My second game jam was in 2010 at Otago University. This time I was teamed up with Thomas who was in 4th year with me along with George and my brother Mike who would both go on to found CloudCannon. With a theme of deception we decided to try and deceive the player. The first phase of the game would be a typical looking zombie shooter. You could walk up and down the side of the screen and fire at the zombies. It would then reset and show a normal scene with the player now controlling a new character. The shooter would replay your previous actions and you needed to remember what happened and push people out of the way.

Even though everyone was computer science students we split up between artists and coders. George handled all the background art, creating two versions of everything to distinguish the two modes. Thomas used his Blender skills to create the animated characters. I worked on the action recording and replaying and Mike handled the rest. The recording works by storing each input event with the elapsed time in a list. During the replay it checks the first item of the list until the game elapsed time has passed the items time. It then removes it and replays that action. Clearly I got confused at one point as I wrote to myself: // delta is in milliseconds, gameTime is in seconds.

The game all came together and George had time to create different news paper events for each different endings. Because the player was in charge of both halves and could replay it once they knew what was going to happen there are a few options. If it goes as we expected there are a few options for how well the player did, and even if they get hit by their previous bullets. If the shooter does nothing then there are additional endings of a paranoid player pushing people over or nothing eventful happening.

2010 Global Game Jam at the Otago Jam Site
George, Tim, Thomas and David working on the game

My future brother in law David came in on Sunday to do the music. He created the same theme in two variants, with a spooky zombie theme and a happy wedding version. He also made a variation for the title screen. This music really helped show the two versions of the same event.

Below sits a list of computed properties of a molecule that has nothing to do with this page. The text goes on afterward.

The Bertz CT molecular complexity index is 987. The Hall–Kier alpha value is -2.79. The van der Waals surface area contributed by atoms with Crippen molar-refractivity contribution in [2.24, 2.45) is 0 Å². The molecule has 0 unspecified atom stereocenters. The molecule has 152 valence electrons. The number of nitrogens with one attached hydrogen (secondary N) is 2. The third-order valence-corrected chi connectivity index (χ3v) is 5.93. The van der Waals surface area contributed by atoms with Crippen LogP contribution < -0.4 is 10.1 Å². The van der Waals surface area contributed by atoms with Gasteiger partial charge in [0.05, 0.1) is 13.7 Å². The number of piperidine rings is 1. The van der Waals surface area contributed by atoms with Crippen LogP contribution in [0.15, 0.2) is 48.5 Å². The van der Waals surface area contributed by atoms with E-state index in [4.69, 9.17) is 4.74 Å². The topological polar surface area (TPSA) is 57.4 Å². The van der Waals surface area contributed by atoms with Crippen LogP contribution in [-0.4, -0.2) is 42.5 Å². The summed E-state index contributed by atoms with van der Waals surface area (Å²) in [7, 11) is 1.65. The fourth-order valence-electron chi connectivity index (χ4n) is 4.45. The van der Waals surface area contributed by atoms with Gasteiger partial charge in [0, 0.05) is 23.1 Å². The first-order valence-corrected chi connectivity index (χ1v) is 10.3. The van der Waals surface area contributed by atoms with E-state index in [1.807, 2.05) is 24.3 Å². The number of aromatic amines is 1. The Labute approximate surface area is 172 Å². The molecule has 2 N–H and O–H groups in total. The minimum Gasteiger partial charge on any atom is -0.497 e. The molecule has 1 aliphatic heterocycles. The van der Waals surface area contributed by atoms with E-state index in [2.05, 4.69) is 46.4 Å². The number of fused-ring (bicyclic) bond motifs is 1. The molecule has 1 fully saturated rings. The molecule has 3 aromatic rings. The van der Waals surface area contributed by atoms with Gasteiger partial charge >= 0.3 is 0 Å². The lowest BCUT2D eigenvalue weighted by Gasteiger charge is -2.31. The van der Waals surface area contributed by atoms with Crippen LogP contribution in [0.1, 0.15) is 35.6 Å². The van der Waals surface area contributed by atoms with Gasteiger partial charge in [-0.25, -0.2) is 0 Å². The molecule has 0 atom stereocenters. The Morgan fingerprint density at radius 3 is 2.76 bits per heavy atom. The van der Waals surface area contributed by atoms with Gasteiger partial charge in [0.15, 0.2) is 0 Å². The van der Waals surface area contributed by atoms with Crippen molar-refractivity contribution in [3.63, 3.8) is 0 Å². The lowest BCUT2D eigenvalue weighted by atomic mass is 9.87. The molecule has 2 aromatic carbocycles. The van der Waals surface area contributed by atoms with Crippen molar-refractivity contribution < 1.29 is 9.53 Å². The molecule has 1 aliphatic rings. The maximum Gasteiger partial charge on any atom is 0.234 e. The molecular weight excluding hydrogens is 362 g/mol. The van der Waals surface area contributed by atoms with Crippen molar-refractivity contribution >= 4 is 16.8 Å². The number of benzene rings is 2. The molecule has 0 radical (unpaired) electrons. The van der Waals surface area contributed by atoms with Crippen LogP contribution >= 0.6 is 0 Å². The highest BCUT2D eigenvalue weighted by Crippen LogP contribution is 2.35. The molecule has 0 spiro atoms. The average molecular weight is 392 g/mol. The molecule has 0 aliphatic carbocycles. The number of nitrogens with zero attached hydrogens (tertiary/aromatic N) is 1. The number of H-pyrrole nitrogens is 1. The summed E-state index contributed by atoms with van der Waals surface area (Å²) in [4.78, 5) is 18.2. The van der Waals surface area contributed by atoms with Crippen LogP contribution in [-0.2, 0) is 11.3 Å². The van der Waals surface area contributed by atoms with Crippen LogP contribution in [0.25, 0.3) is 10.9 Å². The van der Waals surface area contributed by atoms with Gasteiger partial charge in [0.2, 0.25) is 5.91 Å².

The final piece of the puzzle was getting all the animations in. We had temporary programmer spritesheets so we could validate that the states were working but needed all the animations from Blender. The good news was because of the skeletons, all the animations could be reused across the different characters. Unfortunately this ended up being the last step so there was a big rendering and exporting bottleneck right at the finish and we needed to make some adjustments for the final sprites. We needed to do each action from four directions for each character. In hindsight it would have been better to get one test one all the way through that could be iterated on so we could test the process before the final render, even though this would have taken more time overall.

The jam site had a great atmosphere and we got to present our games at the end. It was really interesting to see what the other teams did with the same theme as quite different games came out. It was also the first time I worked with my brother which would lead on to bigger things in the future.

Lessons Learnt

Test your pipelines early.
You can take the theme in interesting directions.